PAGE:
(Adds comments from analyst and details on Hang Seng index)
By Ashley Lau
NEW YORK, April 11 (Reuters) - U.S. investors could benefit from China’s decision to allow cross-market investing between Shanghai and Hong Kong by buying exchange-traded funds that have access to China’s mainland A-shares market, Credit Suisse analysts said in a note on Friday.
The ability of investors to buy stocks from either exchange more freely may narrow the valuation gap between so-called A-shares, traded in Shanghai, and so-called H-shares, traded in Hong Kong, the analysts wrote, thus allowing investors to profit from the spread tightening.
“The gap is already starting to close,” said senior ETF.com analyst Dennis Hudachek, pointing to China’s Hang Seng China AH Premium Index, which measures the premium, or discount, of A-shares to H-shares. The index was last at 96.58, up from 95.37 at the previous day’s close and edging closer to 100, which would mean the shares are trading at no premium or discount.
“It’s expected that the premium between A-Shares and H-Shares is probably going to disappear,” Hudachek said, noting that if there’s any kind of a price differential between the shares, traders will be able to immediately jump in and arbitrage that difference.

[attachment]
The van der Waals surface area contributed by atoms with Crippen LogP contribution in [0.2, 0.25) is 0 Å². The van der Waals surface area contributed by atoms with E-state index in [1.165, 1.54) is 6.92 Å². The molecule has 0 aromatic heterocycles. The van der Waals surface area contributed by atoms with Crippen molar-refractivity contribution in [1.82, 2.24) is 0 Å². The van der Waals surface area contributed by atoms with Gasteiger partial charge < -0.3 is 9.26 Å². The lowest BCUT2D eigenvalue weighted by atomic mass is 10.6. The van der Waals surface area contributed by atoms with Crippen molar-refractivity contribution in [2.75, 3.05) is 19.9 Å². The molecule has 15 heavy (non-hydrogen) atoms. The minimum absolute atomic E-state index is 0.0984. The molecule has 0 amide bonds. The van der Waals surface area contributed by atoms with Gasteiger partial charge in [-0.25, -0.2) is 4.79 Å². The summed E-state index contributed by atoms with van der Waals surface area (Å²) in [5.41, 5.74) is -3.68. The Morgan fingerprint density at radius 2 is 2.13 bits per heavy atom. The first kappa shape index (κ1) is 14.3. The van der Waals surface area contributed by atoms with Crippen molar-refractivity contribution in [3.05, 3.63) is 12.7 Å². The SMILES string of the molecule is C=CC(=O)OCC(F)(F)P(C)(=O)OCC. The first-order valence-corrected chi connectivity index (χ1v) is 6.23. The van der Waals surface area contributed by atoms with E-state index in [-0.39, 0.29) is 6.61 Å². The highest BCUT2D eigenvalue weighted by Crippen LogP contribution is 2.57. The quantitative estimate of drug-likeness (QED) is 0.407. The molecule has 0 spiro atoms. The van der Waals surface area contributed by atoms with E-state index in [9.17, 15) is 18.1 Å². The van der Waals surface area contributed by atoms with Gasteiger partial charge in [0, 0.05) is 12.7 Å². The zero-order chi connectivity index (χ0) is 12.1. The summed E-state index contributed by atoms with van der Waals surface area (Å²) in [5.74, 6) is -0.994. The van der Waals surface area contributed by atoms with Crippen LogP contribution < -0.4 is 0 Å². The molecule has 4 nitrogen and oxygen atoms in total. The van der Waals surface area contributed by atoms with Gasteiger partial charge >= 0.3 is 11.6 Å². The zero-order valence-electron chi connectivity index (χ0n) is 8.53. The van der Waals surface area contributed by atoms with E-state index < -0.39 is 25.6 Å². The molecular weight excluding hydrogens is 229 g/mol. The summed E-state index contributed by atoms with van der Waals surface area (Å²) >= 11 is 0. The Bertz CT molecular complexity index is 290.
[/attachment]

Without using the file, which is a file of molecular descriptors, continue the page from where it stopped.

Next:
A-shares, which have historically traded at a large premium to H-shares, have recently traded at over a 5 percent discount to H-shares, the Credit Suisse analysts say. The move by Chinese regulators to allow freer cross-border trading “could be the catalyst that brings the share classes back in line - as evidenced by the spread tightening by 1.7 percent after the announcement.”
Thus, investors may profit from getting long exposure to A-shares.
ETFs such as Deutsche Asset and Wealth Management’s db X-trackers Harvest CSI 300 China A-Shares Fund, Van Eck Global’s Market Vectors ChinaAMC A-Share ETF, and KraneShares’ Bosera MSCI China A Share ETF all allow direct access to China’s mainland A-shares market.
Investors can expect more A-shares ETFs in the future from those three providers, according to company filings with the U.S. Securities and Exchange Commission that show the ETF issuers have plans to launch more such funds. China A-shares ETFs on the horizon include some focusing on more specific sectors such as consumer staples and consumer discretionary products, as well as small-cap stocks, which analysts expect to do well in the long term. (Reporting by Ashley Lau in New York; Editing by Jonathan Oatis and Grant McCool)